BBC Radio’s File on 4 warns that patchy and under-funded diabetes care is depriving patients of access to essential tests and treatments. Maxine Vaccine looks at the vital importance of the integrated care model for patients, doctors and the drug industry.
A recent Radio 4 programme looked at the reasons why people with diabetes die an average of 10 years (for type 2) or 20 years (for type 1) earlier than the rest of the population. It identified the core reason as being financial pressure on GPs to cut costs on diagnostic tests and specialist referrals.
The programme said that fewer than 50% of patients receive all of the diagnostic tests recommended by NICE – and that, even where patients are failing to control their diabetes, GPs routinely fail to refer them for specialist advice until it’s too late and they are facing blindness, kidney failure or limb amputation.
Diabetes is the most prevalent chronic disease in the UK, and the one whose prevalence is growing fastest, due to poor diet and lack of exercise. Typically of long-term condition management, diabetes care requires a combination of diagnostic testing, self-monitoring and medication adjustment. The days when the only treatment question was ‘Insulin or pills?’ are long gone. Many type 1 and type 2 diabetes patients are on combination drug therapies, even if they have no comorbidities or complications.
And diabetes does not stay the same. Blood glucose levels change progressively, and there are cyclic changes within the day and the year. The ABC of diabetes control is dosage adjustment. Just being on a fixed dose of a single medication, or even of multiple medications, is never a long-term answer. If you sell diabetes products, you know that optimal use depends on continuous monitoring and frequent guidance. And sub-optimal use delivers poor outcomes.
In other words, drug use in diabetes care – as for other long-term conditions – only works as part of an integrated care model where crucial variables are monitored and complications are diagnosed early. Not all GPs understand this well, and NHS financial management appears not to get it at all.
On the radio 4 programme, a GP was asked why so many diabetes patients die or suffer disability due to a lack of timely diagnostic tests and referrals. His answer was: “Money.”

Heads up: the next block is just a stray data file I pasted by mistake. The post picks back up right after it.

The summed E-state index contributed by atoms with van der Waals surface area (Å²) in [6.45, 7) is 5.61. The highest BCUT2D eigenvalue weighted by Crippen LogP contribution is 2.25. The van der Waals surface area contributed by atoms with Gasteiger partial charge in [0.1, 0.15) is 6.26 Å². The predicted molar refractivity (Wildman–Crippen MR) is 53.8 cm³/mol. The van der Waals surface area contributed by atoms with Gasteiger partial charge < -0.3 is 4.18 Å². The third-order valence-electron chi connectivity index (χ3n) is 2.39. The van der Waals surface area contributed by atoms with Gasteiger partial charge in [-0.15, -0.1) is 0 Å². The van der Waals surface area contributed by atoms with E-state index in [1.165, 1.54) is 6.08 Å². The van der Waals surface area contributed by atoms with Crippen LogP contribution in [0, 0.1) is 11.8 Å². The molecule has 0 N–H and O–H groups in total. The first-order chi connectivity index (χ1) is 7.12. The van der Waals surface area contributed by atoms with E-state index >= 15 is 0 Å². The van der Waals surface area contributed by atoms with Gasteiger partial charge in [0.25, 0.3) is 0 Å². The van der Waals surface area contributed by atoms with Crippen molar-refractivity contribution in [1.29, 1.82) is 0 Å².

Speaking to Diabetes UK, Baroness Young said: “A colossal amount of money is already being spent on diabetes – about 10 per cent of the NHS budget – but too much of it is being used to treat the complications of diabetes rather than to prevent those complications developing in the first place.
“It is time to stop just talking the talk on diabetes healthcare and start walking the walk.”
Pharma companies can help by being proactive when it comes to helping healthcare providers think constructively about dosage adjustments, drug combinations and long-term outcomes. Novo Nordisk is a leading diabetes care product supplier partly because it pays so much attention to the relationship between drugs and monitoring, and making sure that both sides of the equation are delivered in a user-friendly manner. Its reps are working overtime (Don’t push it – Legal Ed.) to explain these issues to doctors and nurses.
Needless to say, the Government’s vision of integrated care is a system where the local foundation trust says “Social services will cover this” and the local authority says “The NHS will cover this” and community-based healthcare goes down the toilet. I’m sorry, but that’s how it is.
In a bygone era, diabetes was known as “the pi**ing evil” because polyuria was its defining symptom. In this era of NHS rationing and atomised healthcare, it could be termed “the taking the pi** evil” – and diabetes drugs, no matter how well developed and sold, could be termed “the therapy pi**ed up the wall”.
For the sake of future generations, don’t let it be that way.
Maxine’s views are not necessarily those of Pharmaceutical Field.